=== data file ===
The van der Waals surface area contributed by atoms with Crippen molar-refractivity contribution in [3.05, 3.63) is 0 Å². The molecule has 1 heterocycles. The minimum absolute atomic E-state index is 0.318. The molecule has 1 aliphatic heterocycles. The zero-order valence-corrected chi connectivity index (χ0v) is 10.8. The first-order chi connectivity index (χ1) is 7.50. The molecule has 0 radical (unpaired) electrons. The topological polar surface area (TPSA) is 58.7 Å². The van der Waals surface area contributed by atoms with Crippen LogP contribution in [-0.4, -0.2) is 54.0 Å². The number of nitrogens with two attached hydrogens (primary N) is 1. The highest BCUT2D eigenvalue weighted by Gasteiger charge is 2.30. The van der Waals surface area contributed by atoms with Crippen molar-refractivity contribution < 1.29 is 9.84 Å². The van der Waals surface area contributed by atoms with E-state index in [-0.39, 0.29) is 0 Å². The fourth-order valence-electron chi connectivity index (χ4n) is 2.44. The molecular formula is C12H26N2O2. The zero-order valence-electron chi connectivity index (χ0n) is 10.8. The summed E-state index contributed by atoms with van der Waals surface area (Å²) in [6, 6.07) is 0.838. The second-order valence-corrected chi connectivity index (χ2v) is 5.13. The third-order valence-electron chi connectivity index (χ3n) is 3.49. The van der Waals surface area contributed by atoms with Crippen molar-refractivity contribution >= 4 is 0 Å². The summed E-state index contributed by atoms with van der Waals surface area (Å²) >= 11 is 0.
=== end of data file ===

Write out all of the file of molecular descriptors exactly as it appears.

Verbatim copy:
The van der Waals surface area contributed by atoms with Crippen molar-refractivity contribution in [3.05, 3.63) is 0 Å². The molecule has 1 heterocycles. The minimum absolute atomic E-state index is 0.318. The molecule has 1 aliphatic heterocycles. The zero-order valence-corrected chi connectivity index (χ0v) is 10.8. The first-order chi connectivity index (χ1) is 7.50. The molecule has 0 radical (unpaired) electrons. The topological polar surface area (TPSA) is 58.7 Å². The van der Waals surface area contributed by atoms with Crippen LogP contribution in [-0.4, -0.2) is 54.0 Å². The number of nitrogens with two attached hydrogens (primary N) is 1. The highest BCUT2D eigenvalue weighted by Gasteiger charge is 2.30. The van der Waals surface area contributed by atoms with Crippen molar-refractivity contribution < 1.29 is 9.84 Å². The van der Waals surface area contributed by atoms with E-state index in [-0.39, 0.29) is 0 Å². The fourth-order valence-electron chi connectivity index (χ4n) is 2.44. The molecular formula is C12H26N2O2. The zero-order valence-electron chi connectivity index (χ0n) is 10.8. The summed E-state index contributed by atoms with van der Waals surface area (Å²) in [6, 6.07) is 0.838. The second-order valence-corrected chi connectivity index (χ2v) is 5.13. The third-order valence-electron chi connectivity index (χ3n) is 3.49. The van der Waals surface area contributed by atoms with Crippen molar-refractivity contribution >= 4 is 0 Å². The summed E-state index contributed by atoms with van der Waals surface area (Å²) >= 11 is 0.